Commercial maintenance includes snow removal. While Lexington does not get as much snow and ice as other parts of the U.S., there are multiple weather events that prompt Hillenmeyer's crews to visit commercial properties in the middle of the night to apply salt on parking lots and sidewalks so that businesses are ready to operate at daybreak.
Going the franchise route
Hillenmeyer also has branched off into two franchise operations: Weed Man and The Mosquito Authority.
"With maintenance contracts that require lawn care, we subcontract to Weed Man to do the fertilization, weed control, grub control and any seeding work that might be done," he says.
The Mosquito Authority enables Stephen Hillenmeyer's company to provide mosquito control for residential homes, special events and parties.
"Mosquitos rest 90 percent of the time, so they need foliage to land on and hide because they have a zero defense mechanism," he says. "You spray the foliage of the property so you're killing what is there. The barrier spray creates a residual effect that prevents them from coming back. Mosquitos in other areas don't want to come into that area."
With standing water, mosquitos hatch in 14 days. If their life cycle is not eliminated, they will return, Hillenmeyer says. The Mosquito Authority uses larvicide "dunks" to immerse into areas that have standing water to kill mosquito eggs, which breaks the life cycle, helping to eliminate further bites. A typical spray program is every 21 days.
In choosing new markets, Hillenmeyer says he believes it takes passion.
"You need to be passionate about whatever it is that you're doing or it's going to turn into work," he says. "I am more passionate about business and entrepreneurship than specifically I'm just absolutely in love with the green industry.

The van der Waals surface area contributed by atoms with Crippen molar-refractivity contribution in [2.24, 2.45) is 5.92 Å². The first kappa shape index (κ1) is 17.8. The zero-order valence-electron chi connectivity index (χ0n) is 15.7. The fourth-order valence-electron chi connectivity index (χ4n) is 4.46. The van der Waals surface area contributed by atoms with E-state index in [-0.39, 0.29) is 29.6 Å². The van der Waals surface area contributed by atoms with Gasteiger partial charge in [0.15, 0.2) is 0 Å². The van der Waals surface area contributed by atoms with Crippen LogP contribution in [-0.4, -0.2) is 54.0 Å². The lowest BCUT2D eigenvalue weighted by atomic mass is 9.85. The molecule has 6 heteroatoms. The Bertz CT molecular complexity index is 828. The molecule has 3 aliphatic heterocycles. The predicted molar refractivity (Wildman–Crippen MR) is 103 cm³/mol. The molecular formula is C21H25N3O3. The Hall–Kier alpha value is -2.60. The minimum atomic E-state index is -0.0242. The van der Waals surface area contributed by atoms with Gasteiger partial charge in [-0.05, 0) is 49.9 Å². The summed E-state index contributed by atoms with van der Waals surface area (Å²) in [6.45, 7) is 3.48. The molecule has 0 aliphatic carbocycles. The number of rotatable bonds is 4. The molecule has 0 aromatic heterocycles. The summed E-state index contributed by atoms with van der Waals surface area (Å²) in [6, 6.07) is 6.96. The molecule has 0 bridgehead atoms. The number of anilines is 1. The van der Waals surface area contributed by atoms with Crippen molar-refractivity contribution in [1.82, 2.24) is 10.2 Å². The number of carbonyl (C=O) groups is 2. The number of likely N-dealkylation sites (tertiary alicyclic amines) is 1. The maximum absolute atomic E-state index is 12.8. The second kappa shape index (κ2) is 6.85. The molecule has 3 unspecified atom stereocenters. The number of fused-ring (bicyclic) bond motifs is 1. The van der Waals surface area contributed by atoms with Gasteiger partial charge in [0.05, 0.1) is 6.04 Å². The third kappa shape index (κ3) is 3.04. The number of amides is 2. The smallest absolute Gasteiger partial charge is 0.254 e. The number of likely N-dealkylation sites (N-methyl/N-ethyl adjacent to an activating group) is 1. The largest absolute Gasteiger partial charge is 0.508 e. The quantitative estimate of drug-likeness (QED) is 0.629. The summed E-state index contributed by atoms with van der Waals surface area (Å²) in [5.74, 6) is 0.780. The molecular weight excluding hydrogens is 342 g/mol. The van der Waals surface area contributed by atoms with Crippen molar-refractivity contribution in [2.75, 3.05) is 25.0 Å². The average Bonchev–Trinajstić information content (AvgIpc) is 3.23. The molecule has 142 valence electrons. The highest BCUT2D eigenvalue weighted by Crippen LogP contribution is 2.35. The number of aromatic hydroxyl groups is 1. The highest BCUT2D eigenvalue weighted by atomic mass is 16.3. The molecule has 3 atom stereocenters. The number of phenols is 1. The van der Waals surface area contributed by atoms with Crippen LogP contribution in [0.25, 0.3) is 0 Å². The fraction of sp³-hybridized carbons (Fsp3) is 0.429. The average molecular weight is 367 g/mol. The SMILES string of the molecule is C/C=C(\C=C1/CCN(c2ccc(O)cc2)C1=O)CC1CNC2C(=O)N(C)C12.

"I make my living off of the green industry and I like being outside. I like being with people. But at the end of the day, what drives me is that I'm building an organization where I'm helping my employees reach some of their goals financially. It just so happens that we're mowing grass, planting trees, spraying bugs and making grass grow."
Employees the biggest asset
Hillenmeyer says what sets his company apart from others is honesty, keeping promises, providing value for the dollar and following through with problems.
Above all, he credits his employees as his company's biggest asset. There is much longevity among the staff and they do good work, he adds.
He makes sure to reward them for their hard work.
"They have fun," he says. "We do picnics and recognize their families. That translates into happy people who take care of our customers."
When Hillenmeyer came into the business, there were employees who had been there for 15 to 40 years.
Stephen Hillenmeyer Landscape Services has 70 full-time employees and 180 at full capacity. Hillenmeyer seeks employees with a positive attitude, similar core values and the desire to do a job right.
He's been inspired by a book, "The X-Factor: Getting Extraordinary Results From Ordinary People" by Ross Reck.
"It's not like you're going to find these great people everywhere," he says. "Occasionally you may, but for the most part, you've got to get good solid people and then you've got to train them, set good expectations and hold them accountable."
The company also uses an H2B program for the seasonal workers. "It's a good source of labor for us because of the seasonality, although it's becoming more difficult because of the regulations," he says.
The season usually ends in December, when much of the staff is laid off. A core group of about 20 people stay on do to snow removal, holiday decorating, planting landscaping projects and equipment maintenance.
While there haven't been a lot of snow removal jobs this season, the warmer weather has directed the staff's efforts to spring clean-ups and bed edging.
Building vendor relationships
The company uses Scag and Exmark equipment. "You have to have good dealers and good dealer support so when you have problems, they'll stand behind you," Hillenmeyer says.